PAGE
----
What if... the creation of the first atomic bomb was a front for something bigger, something darker?
What if... some of history's greatest minds didn't inspire innovation and optimism, but brought about the potential for death and destruction?
What if... polarizing Marvel mastermind Jonathan Hickman reunited with his collaborator on last year's hit The Red Wing, and up-and-coming artist Nick Pitarra?
No longer will we need to wait for the answer to those questions, because welcome to the dark alt-sci-fi-history of -- The Manhattan Projects.
This first issue focuses on the introduction of Dr. Oppenheimer to the Manhattan Projects. His boss and tour guide for this journey is General Groves, the over the top general who is in charge of the operation. Although a bit stereotypical, Hickman's dialogue and Pitarra's depiction of Groves leave me with the feeling that he's not just following orders, but has a genuine love for the project. He's the stand out character in this issues and also delivers on some truly laugh out loud dialogue.
We continue the tour with just a a glimpse of what the Manhattan Projects have truly been up to -- artificial intelligence, pan-dimensional space, mythological weapons brought to reality and other "impossible machines of expansion." The orientation session is quickly interrupted by an attack on the facility by Japanese robot Samurai delivered via a ballistic pan-dimensional-Zen-gatway powered by Death Buddhists (yeah...you read that right). The attack is quickly fought off, but in the process we start to realize that this Oppenheimer may not be the Oppenheimer we may have assumed. You see, Oppenheimer's orientation is intertwined with his backstory showing us his relationship with his twin brother. We are offered up a the Yin/Yang, Good vs. Evil duality between the twins. Hickman's smart approach to panel design and storytelling really shine, and allow the reader's personal convictions come into play. It's these convictions that make the ending of this story either expected....or a bit unnerving.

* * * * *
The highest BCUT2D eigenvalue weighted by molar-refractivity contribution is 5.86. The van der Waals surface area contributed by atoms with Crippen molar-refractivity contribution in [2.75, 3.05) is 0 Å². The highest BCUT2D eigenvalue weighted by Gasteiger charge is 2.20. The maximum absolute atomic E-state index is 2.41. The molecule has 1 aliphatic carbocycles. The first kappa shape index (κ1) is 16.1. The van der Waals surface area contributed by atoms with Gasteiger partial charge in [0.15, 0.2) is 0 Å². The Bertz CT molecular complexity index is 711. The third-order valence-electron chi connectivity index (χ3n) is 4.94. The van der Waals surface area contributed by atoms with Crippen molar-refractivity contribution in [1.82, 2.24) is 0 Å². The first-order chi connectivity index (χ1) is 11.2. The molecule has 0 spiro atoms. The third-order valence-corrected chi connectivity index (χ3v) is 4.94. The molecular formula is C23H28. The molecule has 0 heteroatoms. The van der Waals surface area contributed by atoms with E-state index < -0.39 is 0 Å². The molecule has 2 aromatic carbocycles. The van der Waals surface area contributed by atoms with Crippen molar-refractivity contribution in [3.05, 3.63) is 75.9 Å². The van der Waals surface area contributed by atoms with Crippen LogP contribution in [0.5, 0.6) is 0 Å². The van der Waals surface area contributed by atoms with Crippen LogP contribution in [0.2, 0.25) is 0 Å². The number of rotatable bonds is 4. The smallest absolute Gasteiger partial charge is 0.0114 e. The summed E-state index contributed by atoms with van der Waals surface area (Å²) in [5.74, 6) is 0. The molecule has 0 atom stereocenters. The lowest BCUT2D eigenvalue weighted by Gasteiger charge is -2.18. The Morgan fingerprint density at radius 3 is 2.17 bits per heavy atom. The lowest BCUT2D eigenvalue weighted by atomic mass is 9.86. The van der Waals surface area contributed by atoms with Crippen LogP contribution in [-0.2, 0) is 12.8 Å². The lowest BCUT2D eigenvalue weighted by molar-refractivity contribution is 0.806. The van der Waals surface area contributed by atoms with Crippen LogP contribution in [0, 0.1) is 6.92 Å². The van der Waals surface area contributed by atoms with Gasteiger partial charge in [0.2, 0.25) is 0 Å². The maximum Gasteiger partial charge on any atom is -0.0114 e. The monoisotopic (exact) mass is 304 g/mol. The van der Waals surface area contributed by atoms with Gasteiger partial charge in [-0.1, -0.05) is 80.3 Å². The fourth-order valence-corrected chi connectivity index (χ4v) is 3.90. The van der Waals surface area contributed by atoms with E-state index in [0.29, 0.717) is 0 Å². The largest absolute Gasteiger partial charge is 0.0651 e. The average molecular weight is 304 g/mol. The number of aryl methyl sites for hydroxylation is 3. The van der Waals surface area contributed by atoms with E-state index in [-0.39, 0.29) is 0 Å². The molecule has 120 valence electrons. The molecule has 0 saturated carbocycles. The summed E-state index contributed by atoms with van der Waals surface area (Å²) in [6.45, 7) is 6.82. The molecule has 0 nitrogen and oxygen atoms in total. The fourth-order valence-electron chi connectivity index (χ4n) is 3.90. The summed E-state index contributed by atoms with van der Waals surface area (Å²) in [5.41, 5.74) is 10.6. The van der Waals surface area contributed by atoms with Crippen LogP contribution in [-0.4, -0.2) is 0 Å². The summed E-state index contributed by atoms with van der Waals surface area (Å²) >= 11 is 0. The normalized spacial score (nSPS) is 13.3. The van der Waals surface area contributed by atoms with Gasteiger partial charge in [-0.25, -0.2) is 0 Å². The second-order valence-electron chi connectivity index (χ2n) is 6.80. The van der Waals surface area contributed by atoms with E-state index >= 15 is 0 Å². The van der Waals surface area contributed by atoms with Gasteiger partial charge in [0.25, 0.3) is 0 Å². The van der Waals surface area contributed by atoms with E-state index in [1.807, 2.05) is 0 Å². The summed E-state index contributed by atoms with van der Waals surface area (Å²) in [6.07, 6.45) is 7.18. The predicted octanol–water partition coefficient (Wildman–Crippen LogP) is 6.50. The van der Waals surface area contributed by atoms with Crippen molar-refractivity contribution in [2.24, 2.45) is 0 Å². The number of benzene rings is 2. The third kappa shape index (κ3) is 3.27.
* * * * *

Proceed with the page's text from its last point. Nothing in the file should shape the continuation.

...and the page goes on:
And, I can't forget we get a glimpse of another "member" of the team, Albert Einstein. Oh Albert, what mysteries lie behind that gaze and all knowing smirk...
This first issue reads like a TV pilot. And like any great TV pilot, will leave you wanting more. Pitarra's art continues to show its potential and really fits the story well. After reading, I can't imagine another artist tackling this. The awesome cover is typical of Hickman's previous clean and iconic cover imagery, and that is a good thing; it's sure to stand out on store shelves.
Stories rooted in alternate history are typically overly detailed and start to feel like 5th grade social studies, or are so light that it leaves your wondering what's the point. Manhattan Projects successfully finds sweet spot of this genre and should not be missed. With the hand-cuffs off, Hickman's smart sci-fi alt-history story has limitless possibilities, and I one will be along for this ride.